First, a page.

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The Art of Empathy: The Cummer Mother of Sorrows in Context

Event Details:
November 26, 2013 - February 16, 2014
Location: The Mr. and Mrs. Samuel A. Millner Gallery

 

Master of the Stötteritz Altar (German, active late 15th century), Mother of Sorrows, c. 1480, oil on panel, 8 ¾ x 6 ½ in., Gift of Mrs. Clifford G. Schultz in memory of Mr. Clifford G. Schultz, AG.1984.1.1.

This exhibition is designed to showcase a masterwork in The Cummer’s permanent collection, Mother of Sorrows (c. 1470). It is one of only five known works by the Master of the Stötteritz Altar and was declared the “most important discovery in early German painting” by art historian Colin Eisler when it entered the collection in 1984. The exhibition, curated by David S. Areford, Associate Professor of Art History at the University of Massachusetts Boston, will present new art historical and technical research that suggests that this work is a crucial link to the most important artists of Nuremberg (especially Hans Pleydenwurff and Michael Wolgemut, the teacher of Albrecht Dürer), as well as the German painter/printmaker Martin Schongauer. Beyond the context of fifteenth-century northern European art, the exhibition aims to illuminate the rich world of late medieval religious devotion, especially the cultivation of empathy. The artistic and devotional contexts will be explored through nineteen carefully selected artworks borrowed from collections in the United States and Germany, including the National Gallery of Art, Museum of Fine Arts Boston, Walters Art Museum, Houston’s Blaffer Foundation, Davison Art Center at Wesleyan Univeristy, Munich’s Staatliche Graphische Sammlung, and Aschaffenburg’s Stiftsmuseum. The objects are arranged in two thematic sections. “Hands, Hair, and Veil: Meaningful Details” elaborates on the cultural and religious meanings of these details in relation to the cult of relics and various devotional practices. “Seeing and Weeping: Passion and Compassion” explores images and texts designed to elicit an empathetic response to Christ’s Passion and the emotional suffering of his mother Mary.

This project is supported in part by an award from the National Endowment for the Arts - Art Works and the Florida Department of State, Division of Cultural Affairs.

Locally, The Cummer partnered with the Department of Art & Design at the University of North Florida. Professor Scott Brown’s upper level Medieval Art class adopted the exhibition and produced a companion website that explores works in the exhibition. To visit the website, click here http://arthistoryunf.wordpress.com/

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Exhibitions
Event Start Date: 
Tue, 11/26/2013 - Sun, 02/16/2014
Event Location: 
The Mr. and Mrs. Samuel A. Millner Gallery
Summary: 
<p>This exhibition is designed to showcase a masterwork in The Cummer&rsquo;s permanent collection, <em>Mother of Sorrows</em> (c. 1470). It is one of only five known works by the Master of the St&ouml;tteritz Altar and was declared the &ldquo;most important discovery in early German painting&rdquo; by art historian Colin Eisler when it entered the collection in 1984.</p>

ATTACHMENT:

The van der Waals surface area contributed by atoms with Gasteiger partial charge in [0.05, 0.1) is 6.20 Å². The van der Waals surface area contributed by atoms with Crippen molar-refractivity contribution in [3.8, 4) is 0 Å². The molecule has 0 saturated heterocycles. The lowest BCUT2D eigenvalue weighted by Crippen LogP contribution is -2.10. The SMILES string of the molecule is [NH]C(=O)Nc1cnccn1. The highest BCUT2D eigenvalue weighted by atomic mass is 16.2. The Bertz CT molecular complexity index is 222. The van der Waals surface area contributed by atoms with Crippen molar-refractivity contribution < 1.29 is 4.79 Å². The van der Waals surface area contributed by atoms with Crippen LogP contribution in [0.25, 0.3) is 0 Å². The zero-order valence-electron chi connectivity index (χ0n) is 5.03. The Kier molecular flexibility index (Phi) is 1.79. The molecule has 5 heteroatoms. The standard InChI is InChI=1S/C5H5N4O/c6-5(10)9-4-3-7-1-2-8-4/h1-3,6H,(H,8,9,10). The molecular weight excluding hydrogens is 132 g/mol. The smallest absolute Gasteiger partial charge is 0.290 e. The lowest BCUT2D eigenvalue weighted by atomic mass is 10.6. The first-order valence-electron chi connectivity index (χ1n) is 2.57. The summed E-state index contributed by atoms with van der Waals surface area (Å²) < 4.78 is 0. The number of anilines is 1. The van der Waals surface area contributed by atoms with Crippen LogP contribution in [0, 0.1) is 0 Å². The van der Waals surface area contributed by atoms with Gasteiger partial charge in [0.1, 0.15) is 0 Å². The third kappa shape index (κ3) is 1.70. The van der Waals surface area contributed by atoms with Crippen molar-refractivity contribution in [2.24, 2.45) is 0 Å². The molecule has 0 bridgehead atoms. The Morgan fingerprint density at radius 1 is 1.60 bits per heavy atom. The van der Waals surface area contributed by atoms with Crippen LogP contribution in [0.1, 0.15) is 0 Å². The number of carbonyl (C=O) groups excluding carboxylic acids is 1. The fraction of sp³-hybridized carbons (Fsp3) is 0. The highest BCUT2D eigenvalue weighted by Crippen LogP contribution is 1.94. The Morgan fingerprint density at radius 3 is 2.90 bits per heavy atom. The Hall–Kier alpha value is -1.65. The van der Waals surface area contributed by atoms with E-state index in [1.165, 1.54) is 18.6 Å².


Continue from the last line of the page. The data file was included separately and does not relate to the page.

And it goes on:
Master of the Stötteritz Altar (German, active late 15th century), Mother of Sorrows, c. 1480, oil on panel, 8 ¾ x 6 ½ in., Gift of Mrs. Clifford G. Schultz in memory of Mr. Clifford G. Schultz, AG.1984.1.1.

This exhibition is designed to showcase a masterwork in The Cummer’s permanent collection, Mother of Sorrows (c. 1470). It is one of only five known works by the Master of the Stötteritz Altar and was declared the “most important discovery in early German painting” by art historian Colin Eisler when it entered the collection in 1984. The exhibition, curated by David S. Areford, Associate Professor of Art History at the University of Massachusetts Boston, will present new art historical and technical research that suggests that this work is a crucial link to the most important artists of Nuremberg (especially Hans Pleydenwurff and Michael Wolgemut, the teacher of Albrecht Dürer), as well as the German painter/printmaker Martin Schongauer. Beyond the context of fifteenth-century northern European art, the exhibition aims to illuminate the rich world of late medieval religious devotion, especially the cultivation of empathy. The artistic and devotional contexts will be explored through nineteen carefully selected artworks borrowed from collections in the United States and Germany, including the National Gallery of Art, Museum of Fine Arts Boston, Walters Art Museum, Houston’s Blaffer Foundation, Davison Art Center at Wesleyan Univeristy, Munich’s Staatliche Graphische Sammlung, and Aschaffenburg’s Stiftsmuseum. The objects are arranged in two thematic sections. “Hands, Hair, and Veil: Meaningful Details” elaborates on the cultural and religious meanings of these details in relation to the cult of relics and various devotional practices. “Seeing and Weeping: Passion and Compassion” explores images and texts designed to elicit an empathetic response to Christ’s Passion and the emotional suffering of his mother Mary.